The role of social capital in post disaster recovery two previous devastating disaster show how social capital influenced the coastal people after disaster. Nakagawa and Shaw (2004) experimented two different area of Kobe and Gujrat in India of various social and cultural people in rural and urban area and showed the social process quite same in two region. They found communities play a significant role in every stage of disaster cycle. The households with high social capital were founded to be efficient in recover and relief. Although social bonding and bridging is crucial in recovery but it is not the sole factor determining expeditious and satisfying recovery. Community activity that are widely applicable without any geographic limitations. The current study shows that social capital that are closely linked to the contribution in post recover and reconstruction (Kelman, 2015; Barr and Genicot, 2008; De Weerdt and Dercon, 2006; Morduch, 1990; Drabek et al., 1975). There are more other factors that affect recovery, such as government intervention and NGOs which were quite different in Kobe and Gujarat.
This paper is to some extent coherent to the theoretical framework of most of the papers the dimension and objective is different which shows the relationship between informal network (Botzen and van den Bergh, 2009). Thus, the present strategy is applied by informal resource sharing to recover from long run effect from aila happened in coastal area of Bangladesh. Previous studies mostly have examined the health shock as well as income shock in the context of community level but little concentration on the quick repairing households and damaged assets through informal and inner network aspect.
It is growing important to informal and non-financial assistance of victim household during or after disaster over. Coastal communities motivate those at risk to better prepare for ?ooding (Poussin et al., 2014; Botzen and van den Bergh, 2009). A tropical cyclone may damage some parts of the region, but not all houses within villages (Alger and Weibul, 2010). In a situation where there are disaster victims and non-victims within villages, non-victims help victims’ rehabilitation by providing labor, repairing house, public available only in the reconstruction phase (a few years later). Informal financial risk sharing are another critically important factor in poor households (Demirgüç-Kunt et al., 2013; Di Falco and Bulte, 2013). Natural disasters may also adversely affect informal risk sharing (Aldrich and Meyer, 2015; Baird, 2010; Barr and Genicot, 2008; Banerjee and Munshi, 2004) because the people in affected zone have in common shock. But, social network a little bit works after disaster over few years later.
A few studies have been conducted on the issue of the social networking but they cannot combination the role social networking with recover at a stable condition. This study explore the society network with bonding and bridging to recover the post disaster sufferings scenario of the affected people in the cyclone affected regions.
2.5 Cyclone Aila
It is impossible to forget the days of shocking occurring on 25 May, 2009. The time and scenario embed in the mind of victims like a picture. It was most heart touching, shocking or even unforgettable. 25 May, 2009 cyclone aila hit most of the coastal areas of Bangladesh. As flooding, is the normal part of coastal people’s life. It visited once or twice in any form in Bangladesh. Cyclone aila was most devastating, severe and extreme form and lasted three year following the aila has over, particularly the shock still present. The duration of saline water intrusion in time of high tide, it washed way the valuable property, submerged the homestead and cultivable land that was full of harvested crops. According to (Islam and Nguyen, 2014) a few hundred people lost their lives and about a million became displaced due to continuous saline water intrusion during three year after happening cyclone in just Khulna and Shatkhira district that was worst.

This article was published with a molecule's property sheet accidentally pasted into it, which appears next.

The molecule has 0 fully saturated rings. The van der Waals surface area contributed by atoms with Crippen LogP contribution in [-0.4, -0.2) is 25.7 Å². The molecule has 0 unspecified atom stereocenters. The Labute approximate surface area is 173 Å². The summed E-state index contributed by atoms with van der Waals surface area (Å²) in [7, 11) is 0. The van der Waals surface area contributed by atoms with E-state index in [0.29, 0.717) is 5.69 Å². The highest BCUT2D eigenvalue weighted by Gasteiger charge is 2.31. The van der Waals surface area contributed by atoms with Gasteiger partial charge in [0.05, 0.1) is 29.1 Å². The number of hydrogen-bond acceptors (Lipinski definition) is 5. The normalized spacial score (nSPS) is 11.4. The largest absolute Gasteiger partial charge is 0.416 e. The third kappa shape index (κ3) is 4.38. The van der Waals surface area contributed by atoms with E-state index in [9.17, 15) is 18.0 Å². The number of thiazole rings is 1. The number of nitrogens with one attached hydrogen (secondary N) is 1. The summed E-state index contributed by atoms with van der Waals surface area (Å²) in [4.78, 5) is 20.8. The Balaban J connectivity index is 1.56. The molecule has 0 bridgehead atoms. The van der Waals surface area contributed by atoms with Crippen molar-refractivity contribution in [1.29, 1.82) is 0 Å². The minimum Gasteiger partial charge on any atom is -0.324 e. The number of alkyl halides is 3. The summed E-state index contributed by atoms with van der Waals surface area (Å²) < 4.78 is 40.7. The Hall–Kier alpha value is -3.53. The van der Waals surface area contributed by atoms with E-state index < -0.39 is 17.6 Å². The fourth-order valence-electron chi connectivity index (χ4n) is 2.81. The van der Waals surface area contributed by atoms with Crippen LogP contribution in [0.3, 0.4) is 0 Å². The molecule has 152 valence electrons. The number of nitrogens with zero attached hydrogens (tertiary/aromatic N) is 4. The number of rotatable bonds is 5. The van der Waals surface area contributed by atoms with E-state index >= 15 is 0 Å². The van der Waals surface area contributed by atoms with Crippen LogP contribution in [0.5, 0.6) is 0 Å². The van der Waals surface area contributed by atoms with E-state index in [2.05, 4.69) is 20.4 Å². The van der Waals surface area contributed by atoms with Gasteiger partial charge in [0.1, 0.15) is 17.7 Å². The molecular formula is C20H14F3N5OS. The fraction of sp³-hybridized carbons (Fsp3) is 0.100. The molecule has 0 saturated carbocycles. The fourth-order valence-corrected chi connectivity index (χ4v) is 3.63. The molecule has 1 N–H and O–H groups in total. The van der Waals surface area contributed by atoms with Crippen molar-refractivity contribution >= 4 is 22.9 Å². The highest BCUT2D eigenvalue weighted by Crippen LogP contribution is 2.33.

Although reconstruction of embankment was running but the suffering of hopeless, homeless, workless people was known no bound. Thousands of survivor people of Uttar Bedkashi Union continuously suffer from the regular inlet comes from the rivers. Katmarcor, Katkata, Gazi Para, Gabbunia and Horihorpur villages experienced sufferings more in three years at a stretch. The water level was high that causes the destruction of embankment in many places that could not be recover in few years. In 2010 flooding has caused many villages submerged at that time the embankment protecting work was continuing. Hundreds of people became homeless; many of them took shelter in nearest buildings, schools, cyclone shelter and the higher ground outside. People somehow safe their lives but losses valuable resources, livestock, crops, green trees, houses overall infrastructure destroyed again. The embankment that were repaired or not reconstructed properly resulting the further flooding in 2010. Although natural disasters are the common phenomena is our country, particularly in coastal areas. Unlike other coastal areas Koyra Upazilla is well protected by largest delta Sundarbans. It covers the region like an armor but people cannot protect natural calamity rather minimize the intensity. Only nature can protect natural disaster that is the great advantage of this areas people. Bangladesh government with collaboration of non-government organization (NGOs) responded quickly to assist the affected people and recover the emergency and aggregate shock. The disaster management ministry committed to rebuilt infrastructure, create people’s employment opportunity. Local level government, NGOs, elite person of the locality come rapidly to expanse their helping hand in form of relief aid. But the overall miseries did not complete remove although differential help of government and NGOs. People still remember the days with various sign already exist in each households.